Communicate the benefits of service design and delivery

Understand and communicate the value of using agile processes to build digital services.

The service design and delivery process puts people and businesses at the centre of government service delivery. Communicating the value of service design and delivery is the best way to make sure teams and decision makers in your agency understand the process and get onboard. 

Meet the Digital Service Standard

The Digital Service Standard guides teams to create and maintain digital services that are:

  • user-friendly

  • inclusive

  • adaptable

  • measurable.

You’ll need to follow the service design and delivery process to meet the Digital Service Standard requirements

The 4 stages of service design and delivery 

Government traditionally creates services in response to policy needs. This means user needs go undiscovered until after a service is released. Service design and delivery changes this by starting the process with the user in mind.

  • Discovery stage — the team gain a deep understanding of the user needs and develop a hypothesis to solve the problems
     
  • Alpha stage — the team builds prototypes to test the hypotheses identified in the Discovery stage
     
  • Beta stage — the team builds and tests the solution they validated in the Alpha stage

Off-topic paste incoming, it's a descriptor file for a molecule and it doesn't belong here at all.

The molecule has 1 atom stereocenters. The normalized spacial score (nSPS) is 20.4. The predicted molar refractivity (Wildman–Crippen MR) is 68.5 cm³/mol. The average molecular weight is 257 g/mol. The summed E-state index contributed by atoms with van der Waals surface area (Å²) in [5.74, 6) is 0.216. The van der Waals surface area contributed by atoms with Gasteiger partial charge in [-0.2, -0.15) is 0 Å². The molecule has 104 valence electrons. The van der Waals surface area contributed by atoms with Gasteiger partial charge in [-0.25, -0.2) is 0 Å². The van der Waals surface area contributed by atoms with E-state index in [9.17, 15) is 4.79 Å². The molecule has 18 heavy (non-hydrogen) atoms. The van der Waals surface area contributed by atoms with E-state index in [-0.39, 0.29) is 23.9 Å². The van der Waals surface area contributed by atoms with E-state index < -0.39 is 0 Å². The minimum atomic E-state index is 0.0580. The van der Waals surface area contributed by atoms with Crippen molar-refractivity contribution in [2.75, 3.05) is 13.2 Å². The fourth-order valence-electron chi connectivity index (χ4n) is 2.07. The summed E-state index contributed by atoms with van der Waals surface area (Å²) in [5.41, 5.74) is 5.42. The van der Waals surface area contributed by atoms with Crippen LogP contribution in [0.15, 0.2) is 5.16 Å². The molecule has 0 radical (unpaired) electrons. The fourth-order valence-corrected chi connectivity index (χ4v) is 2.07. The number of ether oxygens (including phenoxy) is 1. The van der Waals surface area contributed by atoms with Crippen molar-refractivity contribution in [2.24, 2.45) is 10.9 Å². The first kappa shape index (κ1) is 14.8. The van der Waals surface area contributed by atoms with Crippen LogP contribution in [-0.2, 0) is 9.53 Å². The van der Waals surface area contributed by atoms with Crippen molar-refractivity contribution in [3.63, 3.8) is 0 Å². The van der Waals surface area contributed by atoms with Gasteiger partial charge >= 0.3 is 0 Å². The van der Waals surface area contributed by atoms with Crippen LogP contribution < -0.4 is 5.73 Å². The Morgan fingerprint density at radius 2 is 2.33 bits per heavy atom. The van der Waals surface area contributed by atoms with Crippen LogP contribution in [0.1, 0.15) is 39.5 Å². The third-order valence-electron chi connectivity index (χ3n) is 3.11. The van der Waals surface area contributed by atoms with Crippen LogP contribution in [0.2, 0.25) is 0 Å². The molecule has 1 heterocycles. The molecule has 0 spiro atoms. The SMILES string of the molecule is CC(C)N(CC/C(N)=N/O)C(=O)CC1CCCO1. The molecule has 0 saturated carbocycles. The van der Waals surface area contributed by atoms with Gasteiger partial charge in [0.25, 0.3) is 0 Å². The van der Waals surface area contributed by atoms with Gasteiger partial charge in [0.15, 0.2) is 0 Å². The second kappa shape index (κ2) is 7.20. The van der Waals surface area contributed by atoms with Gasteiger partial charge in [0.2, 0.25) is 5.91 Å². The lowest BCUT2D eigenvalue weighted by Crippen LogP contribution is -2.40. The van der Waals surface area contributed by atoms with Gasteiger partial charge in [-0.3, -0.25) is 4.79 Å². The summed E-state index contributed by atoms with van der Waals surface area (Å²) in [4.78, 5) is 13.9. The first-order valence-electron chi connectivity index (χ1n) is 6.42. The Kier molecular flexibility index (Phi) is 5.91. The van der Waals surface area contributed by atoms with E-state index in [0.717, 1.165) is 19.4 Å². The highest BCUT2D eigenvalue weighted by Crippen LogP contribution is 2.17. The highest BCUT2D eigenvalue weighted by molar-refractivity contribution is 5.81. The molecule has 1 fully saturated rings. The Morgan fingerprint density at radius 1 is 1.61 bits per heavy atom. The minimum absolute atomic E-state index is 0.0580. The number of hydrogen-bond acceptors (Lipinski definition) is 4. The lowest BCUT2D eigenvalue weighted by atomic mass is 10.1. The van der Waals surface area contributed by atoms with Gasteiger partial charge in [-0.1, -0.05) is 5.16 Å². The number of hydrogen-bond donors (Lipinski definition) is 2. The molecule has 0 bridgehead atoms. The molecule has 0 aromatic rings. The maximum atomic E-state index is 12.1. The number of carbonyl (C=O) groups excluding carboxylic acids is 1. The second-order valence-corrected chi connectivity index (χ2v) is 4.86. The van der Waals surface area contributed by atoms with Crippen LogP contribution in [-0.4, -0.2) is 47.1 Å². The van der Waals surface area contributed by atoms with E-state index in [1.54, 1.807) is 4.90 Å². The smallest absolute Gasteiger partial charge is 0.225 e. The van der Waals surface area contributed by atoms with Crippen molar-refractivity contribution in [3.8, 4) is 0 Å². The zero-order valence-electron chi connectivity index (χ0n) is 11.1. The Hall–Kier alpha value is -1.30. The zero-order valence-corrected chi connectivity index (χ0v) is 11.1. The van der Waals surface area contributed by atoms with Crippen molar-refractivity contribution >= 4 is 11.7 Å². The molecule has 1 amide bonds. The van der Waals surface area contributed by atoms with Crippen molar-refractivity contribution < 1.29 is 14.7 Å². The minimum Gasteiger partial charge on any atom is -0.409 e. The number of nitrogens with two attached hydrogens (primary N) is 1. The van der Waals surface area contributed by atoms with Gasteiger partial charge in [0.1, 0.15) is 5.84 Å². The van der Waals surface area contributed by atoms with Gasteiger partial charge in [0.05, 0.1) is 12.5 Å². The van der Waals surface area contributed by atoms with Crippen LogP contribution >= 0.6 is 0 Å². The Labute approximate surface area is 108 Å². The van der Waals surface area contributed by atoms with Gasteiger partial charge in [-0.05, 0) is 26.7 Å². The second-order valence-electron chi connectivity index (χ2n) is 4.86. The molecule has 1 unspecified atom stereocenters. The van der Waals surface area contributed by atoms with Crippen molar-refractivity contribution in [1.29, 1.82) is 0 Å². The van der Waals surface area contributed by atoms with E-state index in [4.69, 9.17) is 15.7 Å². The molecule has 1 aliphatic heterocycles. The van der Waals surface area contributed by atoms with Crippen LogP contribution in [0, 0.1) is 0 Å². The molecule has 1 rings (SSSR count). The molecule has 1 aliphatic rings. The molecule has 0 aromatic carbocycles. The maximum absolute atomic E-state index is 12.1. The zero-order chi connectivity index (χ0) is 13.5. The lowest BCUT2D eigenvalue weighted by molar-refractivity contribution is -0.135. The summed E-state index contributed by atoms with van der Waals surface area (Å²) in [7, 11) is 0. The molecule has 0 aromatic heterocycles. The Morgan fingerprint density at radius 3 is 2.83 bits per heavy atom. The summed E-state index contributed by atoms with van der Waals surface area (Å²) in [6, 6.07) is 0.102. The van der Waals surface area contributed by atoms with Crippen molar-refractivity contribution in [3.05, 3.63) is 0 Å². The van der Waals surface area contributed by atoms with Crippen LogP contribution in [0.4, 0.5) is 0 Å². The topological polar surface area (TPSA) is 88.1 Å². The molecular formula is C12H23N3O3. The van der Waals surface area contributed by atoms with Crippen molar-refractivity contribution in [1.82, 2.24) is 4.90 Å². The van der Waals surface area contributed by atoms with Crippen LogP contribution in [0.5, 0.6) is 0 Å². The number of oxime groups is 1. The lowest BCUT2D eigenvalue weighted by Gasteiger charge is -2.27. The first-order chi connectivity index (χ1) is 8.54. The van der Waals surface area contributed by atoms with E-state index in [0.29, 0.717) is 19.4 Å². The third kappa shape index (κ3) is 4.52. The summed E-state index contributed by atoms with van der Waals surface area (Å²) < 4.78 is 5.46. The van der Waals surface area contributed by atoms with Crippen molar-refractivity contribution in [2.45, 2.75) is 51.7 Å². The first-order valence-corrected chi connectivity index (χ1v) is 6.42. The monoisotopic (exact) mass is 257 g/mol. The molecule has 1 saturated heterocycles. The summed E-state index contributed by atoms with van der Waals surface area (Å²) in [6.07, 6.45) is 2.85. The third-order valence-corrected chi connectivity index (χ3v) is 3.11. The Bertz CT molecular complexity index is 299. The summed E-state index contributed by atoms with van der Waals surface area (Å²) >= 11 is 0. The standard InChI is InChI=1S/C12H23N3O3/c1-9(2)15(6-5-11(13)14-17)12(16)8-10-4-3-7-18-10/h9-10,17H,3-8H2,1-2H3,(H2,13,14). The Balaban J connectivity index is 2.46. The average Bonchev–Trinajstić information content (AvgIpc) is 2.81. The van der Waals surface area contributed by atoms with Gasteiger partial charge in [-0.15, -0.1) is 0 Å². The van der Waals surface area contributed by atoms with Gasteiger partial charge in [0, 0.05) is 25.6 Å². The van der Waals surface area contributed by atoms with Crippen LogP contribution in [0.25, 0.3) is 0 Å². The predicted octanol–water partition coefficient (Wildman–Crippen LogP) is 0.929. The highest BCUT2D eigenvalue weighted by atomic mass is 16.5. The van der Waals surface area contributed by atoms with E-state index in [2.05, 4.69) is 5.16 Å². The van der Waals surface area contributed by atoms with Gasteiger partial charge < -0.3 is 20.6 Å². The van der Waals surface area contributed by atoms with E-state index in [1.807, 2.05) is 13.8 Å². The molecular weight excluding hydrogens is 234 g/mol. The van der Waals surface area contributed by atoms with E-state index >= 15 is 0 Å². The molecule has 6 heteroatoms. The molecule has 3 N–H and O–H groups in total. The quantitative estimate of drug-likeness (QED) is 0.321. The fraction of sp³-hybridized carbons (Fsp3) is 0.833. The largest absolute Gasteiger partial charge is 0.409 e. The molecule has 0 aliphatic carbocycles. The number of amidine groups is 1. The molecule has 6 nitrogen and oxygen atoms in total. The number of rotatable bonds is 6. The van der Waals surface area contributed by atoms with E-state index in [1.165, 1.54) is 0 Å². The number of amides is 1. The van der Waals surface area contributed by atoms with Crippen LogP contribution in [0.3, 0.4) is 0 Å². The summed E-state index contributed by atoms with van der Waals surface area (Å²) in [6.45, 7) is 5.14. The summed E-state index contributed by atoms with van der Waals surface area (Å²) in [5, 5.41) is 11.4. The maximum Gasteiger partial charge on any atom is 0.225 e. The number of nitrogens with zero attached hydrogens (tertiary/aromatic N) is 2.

• Live stage — the team maintains and continuously improves the service.
The stages do not need to be performed in order. For example, a service in Beta might go back to the Discovery if the team learn they’re working on the wrong problem.

Communicate the benefits 

To change the way you work, you need support and budget from decision makers. You can get this by communicating the benefits of the service design and delivery process.

Align with best practice 

Governments around the world, including the UK and the US, follow similar processes to add value to their services and citizens.

Deliver the right thing

Service design and delivery builds end-to-end services to help users get from point A to point B in the way that suits them best. This means services will be more inclusive to everyone, including those with diverse needs.

Deliver quickly

Releasing in regular intervals rather than all at once allows users to test and give feedback on what needs work. This means you can prioritise resources to the user need. When releases become routine for a team rather than major milestones, they’ll make better use of their time working towards what matters.

Provide visibility

Working in an agile way gives you lots of opportunity to communicate your progress and findings through artefacts. Regular showcases provide visibility of the work and help you quickly discover if something is not meeting user needs.  

Be adaptable

Learning about your users early helps you to make better decisions about how to meet their needs with the resources available.

Manage risk

When you follow the service design and delivery process, you’ll test assumptions early on. This helps you identify and prioritise risks based on data. You'll break risks into small, manageable pieces and release updates often. 

Make a business case

Make sure you understand your organisation's goals. You may need to make a business case that shows how using the process will help you meet those goals.

For example, the process will help you build quicker, which reduces the cost of running a team.

Get support

Be clear from the start what support you need from other people. This might include the authority to recruit the right roles and capability for the team.

Learn how to own the whole user experience 

Now you understand the benefits of the service design and delivery process, find out what it means to own the whole user experience